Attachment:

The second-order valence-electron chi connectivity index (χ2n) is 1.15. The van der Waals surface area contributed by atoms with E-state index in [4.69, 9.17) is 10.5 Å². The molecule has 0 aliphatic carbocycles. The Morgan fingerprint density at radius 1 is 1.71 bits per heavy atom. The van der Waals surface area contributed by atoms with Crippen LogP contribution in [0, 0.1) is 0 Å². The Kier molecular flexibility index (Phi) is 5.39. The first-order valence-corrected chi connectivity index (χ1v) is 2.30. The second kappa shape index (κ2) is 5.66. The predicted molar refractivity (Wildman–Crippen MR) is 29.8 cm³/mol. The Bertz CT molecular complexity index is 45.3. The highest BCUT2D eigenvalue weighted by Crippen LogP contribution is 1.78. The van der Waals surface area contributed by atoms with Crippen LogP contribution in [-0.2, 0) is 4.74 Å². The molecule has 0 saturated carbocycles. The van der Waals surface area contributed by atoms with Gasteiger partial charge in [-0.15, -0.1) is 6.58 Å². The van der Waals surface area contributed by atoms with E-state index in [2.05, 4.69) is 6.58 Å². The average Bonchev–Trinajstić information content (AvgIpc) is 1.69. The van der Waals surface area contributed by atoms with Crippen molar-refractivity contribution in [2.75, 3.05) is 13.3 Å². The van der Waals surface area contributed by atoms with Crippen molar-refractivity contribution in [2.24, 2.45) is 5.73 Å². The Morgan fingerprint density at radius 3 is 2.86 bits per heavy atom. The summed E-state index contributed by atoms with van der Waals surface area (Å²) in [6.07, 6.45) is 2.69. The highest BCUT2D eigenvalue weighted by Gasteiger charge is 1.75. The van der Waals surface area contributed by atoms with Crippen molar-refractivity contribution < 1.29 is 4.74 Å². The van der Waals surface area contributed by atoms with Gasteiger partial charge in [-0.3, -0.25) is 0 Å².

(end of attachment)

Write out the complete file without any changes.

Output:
The second-order valence-electron chi connectivity index (χ2n) is 1.15. The van der Waals surface area contributed by atoms with E-state index in [4.69, 9.17) is 10.5 Å². The molecule has 0 aliphatic carbocycles. The Morgan fingerprint density at radius 1 is 1.71 bits per heavy atom. The van der Waals surface area contributed by atoms with Crippen LogP contribution in [0, 0.1) is 0 Å². The Kier molecular flexibility index (Phi) is 5.39. The first-order valence-corrected chi connectivity index (χ1v) is 2.30. The second kappa shape index (κ2) is 5.66. The predicted molar refractivity (Wildman–Crippen MR) is 29.8 cm³/mol. The Bertz CT molecular complexity index is 45.3. The highest BCUT2D eigenvalue weighted by Crippen LogP contribution is 1.78. The van der Waals surface area contributed by atoms with Crippen LogP contribution in [-0.2, 0) is 4.74 Å². The molecule has 0 saturated carbocycles. The van der Waals surface area contributed by atoms with Gasteiger partial charge in [-0.15, -0.1) is 6.58 Å². The van der Waals surface area contributed by atoms with E-state index in [2.05, 4.69) is 6.58 Å². The average Bonchev–Trinajstić information content (AvgIpc) is 1.69. The van der Waals surface area contributed by atoms with Crippen molar-refractivity contribution in [2.75, 3.05) is 13.3 Å². The van der Waals surface area contributed by atoms with Crippen molar-refractivity contribution in [2.24, 2.45) is 5.73 Å². The Morgan fingerprint density at radius 3 is 2.86 bits per heavy atom. The summed E-state index contributed by atoms with van der Waals surface area (Å²) in [6.07, 6.45) is 2.69. The highest BCUT2D eigenvalue weighted by Gasteiger charge is 1.75. The van der Waals surface area contributed by atoms with Crippen molar-refractivity contribution < 1.29 is 4.74 Å². The van der Waals surface area contributed by atoms with Gasteiger partial charge in [-0.3, -0.25) is 0 Å².